As he argues, the West has entered a period of moral nihilism, in which truth and reality are less important than power and identity. This degrades our political discussions down to the level of sophistry and cynicism. Technology only makes this worse, with modern figures such as Mark Zuckerberg offering us more and more means to escape objective reality by creating virtual reality technologies like the Metaverse

Being a classicist and student of Greek philosophy, Klavan turns to his education to solve these philosophical dilemmas. If we are trapped in the ignorance of the Metaverse, where reality and existence offer us an endless dopamine drip in exchange for a meaningful life, the solution is to rip off the virtual reality headset and step into the light of the sun. To this point, he writes: 

“Plato’s cave is the original metaverse, and we are already living in it. The forms as they really are come into focus only by long study and careful reasoning. We can only climb out of the cave if our soul, and our reason, see beyond the things that change to the things that stay the same: truth, justice, and beauty.”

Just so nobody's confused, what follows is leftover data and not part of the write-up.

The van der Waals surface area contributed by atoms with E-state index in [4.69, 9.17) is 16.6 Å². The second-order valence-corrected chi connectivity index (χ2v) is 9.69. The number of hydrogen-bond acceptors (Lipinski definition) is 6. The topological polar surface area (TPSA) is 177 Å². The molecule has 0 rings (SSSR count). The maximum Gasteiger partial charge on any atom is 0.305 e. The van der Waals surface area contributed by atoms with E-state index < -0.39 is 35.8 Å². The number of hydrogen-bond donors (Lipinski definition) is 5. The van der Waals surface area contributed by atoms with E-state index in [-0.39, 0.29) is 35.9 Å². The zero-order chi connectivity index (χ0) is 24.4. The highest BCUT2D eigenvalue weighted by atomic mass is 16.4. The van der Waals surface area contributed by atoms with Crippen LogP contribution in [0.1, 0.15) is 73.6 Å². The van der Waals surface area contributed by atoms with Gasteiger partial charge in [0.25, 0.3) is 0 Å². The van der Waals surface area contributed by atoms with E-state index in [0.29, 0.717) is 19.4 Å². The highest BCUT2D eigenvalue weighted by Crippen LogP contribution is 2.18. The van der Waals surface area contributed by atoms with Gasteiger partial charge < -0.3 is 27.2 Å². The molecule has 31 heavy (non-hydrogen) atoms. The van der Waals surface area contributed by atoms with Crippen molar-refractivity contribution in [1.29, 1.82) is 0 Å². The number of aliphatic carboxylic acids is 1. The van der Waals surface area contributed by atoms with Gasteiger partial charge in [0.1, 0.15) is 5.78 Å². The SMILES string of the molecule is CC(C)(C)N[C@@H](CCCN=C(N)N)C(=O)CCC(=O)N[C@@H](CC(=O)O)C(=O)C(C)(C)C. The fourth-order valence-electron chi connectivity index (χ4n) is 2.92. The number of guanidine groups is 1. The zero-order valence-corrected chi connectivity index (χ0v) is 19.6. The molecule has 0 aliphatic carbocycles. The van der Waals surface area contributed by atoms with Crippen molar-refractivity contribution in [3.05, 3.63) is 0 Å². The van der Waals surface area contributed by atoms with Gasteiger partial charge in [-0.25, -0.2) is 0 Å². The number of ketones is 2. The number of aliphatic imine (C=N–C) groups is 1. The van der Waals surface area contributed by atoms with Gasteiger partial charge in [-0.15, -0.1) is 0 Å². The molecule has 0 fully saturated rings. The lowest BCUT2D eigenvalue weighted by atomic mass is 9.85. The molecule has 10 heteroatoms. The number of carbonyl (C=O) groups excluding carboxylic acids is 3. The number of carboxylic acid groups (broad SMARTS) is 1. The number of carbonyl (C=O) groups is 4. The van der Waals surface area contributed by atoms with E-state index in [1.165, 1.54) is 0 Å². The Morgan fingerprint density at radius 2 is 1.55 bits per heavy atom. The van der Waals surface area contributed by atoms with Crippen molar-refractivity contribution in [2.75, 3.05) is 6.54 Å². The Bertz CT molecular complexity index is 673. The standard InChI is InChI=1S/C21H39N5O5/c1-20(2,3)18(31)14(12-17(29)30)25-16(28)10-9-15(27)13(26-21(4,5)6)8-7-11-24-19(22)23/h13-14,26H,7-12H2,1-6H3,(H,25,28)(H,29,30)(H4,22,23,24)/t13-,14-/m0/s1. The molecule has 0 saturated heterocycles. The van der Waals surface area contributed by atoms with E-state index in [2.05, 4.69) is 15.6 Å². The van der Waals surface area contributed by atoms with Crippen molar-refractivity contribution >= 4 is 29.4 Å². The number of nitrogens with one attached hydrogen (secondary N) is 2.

The only problem, to paraphrase T.S. Elliot, is that humankind cannot bear very much reality. The difficult questions of antiquity—the nature of consciousness, the relationship of the body and soul, and the like—are left now to technocrats and moral relativists. Without a rightly understood objective morality, we are watching the horrific growth of cancerous anti-human philosophies that aim to destabilize our grasp on reality itself. 

“If we become fully free from the constraints of physical form, if we can develop the technology to feel whatever we want, then we really will become nothing more than a sort of computer-programmed robot, experiencing sensations that signify nothing; joy will be an electro-chemical occurrence, unrelated to falling in love or holding a newborn child,” says Klavan. “Dissolve the boundaries of your body, and you dissolve the boundaries of yourself,” he continues.